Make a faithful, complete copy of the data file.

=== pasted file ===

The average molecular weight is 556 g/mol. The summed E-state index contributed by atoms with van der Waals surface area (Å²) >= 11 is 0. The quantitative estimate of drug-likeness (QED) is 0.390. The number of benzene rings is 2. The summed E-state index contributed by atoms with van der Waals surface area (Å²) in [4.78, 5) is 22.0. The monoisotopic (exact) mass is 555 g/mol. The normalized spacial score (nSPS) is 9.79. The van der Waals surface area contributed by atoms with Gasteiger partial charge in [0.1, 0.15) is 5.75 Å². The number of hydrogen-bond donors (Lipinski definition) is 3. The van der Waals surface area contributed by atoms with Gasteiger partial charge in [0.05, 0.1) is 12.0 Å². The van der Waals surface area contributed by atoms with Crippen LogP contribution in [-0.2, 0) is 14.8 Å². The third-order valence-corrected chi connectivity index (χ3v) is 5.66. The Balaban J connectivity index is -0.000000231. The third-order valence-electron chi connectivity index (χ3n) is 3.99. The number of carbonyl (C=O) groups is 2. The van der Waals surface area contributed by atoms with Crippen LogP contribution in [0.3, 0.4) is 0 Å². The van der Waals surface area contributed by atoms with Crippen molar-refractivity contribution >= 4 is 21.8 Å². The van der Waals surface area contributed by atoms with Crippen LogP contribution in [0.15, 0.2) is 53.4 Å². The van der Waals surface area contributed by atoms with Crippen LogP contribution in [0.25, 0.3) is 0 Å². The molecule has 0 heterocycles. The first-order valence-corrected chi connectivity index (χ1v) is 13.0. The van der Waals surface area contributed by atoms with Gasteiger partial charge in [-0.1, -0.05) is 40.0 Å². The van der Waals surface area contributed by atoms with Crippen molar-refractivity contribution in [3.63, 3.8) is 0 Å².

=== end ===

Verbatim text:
The average molecular weight is 556 g/mol. The summed E-state index contributed by atoms with van der Waals surface area (Å²) >= 11 is 0. The quantitative estimate of drug-likeness (QED) is 0.390. The number of benzene rings is 2. The summed E-state index contributed by atoms with van der Waals surface area (Å²) in [4.78, 5) is 22.0. The monoisotopic (exact) mass is 555 g/mol. The normalized spacial score (nSPS) is 9.79. The van der Waals surface area contributed by atoms with Gasteiger partial charge in [0.1, 0.15) is 5.75 Å². The number of hydrogen-bond donors (Lipinski definition) is 3. The van der Waals surface area contributed by atoms with Gasteiger partial charge in [0.05, 0.1) is 12.0 Å². The van der Waals surface area contributed by atoms with Crippen LogP contribution in [-0.2, 0) is 14.8 Å². The third-order valence-corrected chi connectivity index (χ3v) is 5.66. The Balaban J connectivity index is -0.000000231. The third-order valence-electron chi connectivity index (χ3n) is 3.99. The number of carbonyl (C=O) groups is 2. The van der Waals surface area contributed by atoms with Crippen LogP contribution in [0.3, 0.4) is 0 Å². The van der Waals surface area contributed by atoms with Crippen molar-refractivity contribution >= 4 is 21.8 Å². The van der Waals surface area contributed by atoms with Crippen LogP contribution in [0.15, 0.2) is 53.4 Å². The van der Waals surface area contributed by atoms with Crippen LogP contribution in [0.25, 0.3) is 0 Å². The molecule has 0 heterocycles. The first-order valence-corrected chi connectivity index (χ1v) is 13.0. The van der Waals surface area contributed by atoms with Gasteiger partial charge in [-0.1, -0.05) is 40.0 Å². The van der Waals surface area contributed by atoms with Crippen molar-refractivity contribution in [3.63, 3.8) is 0 Å².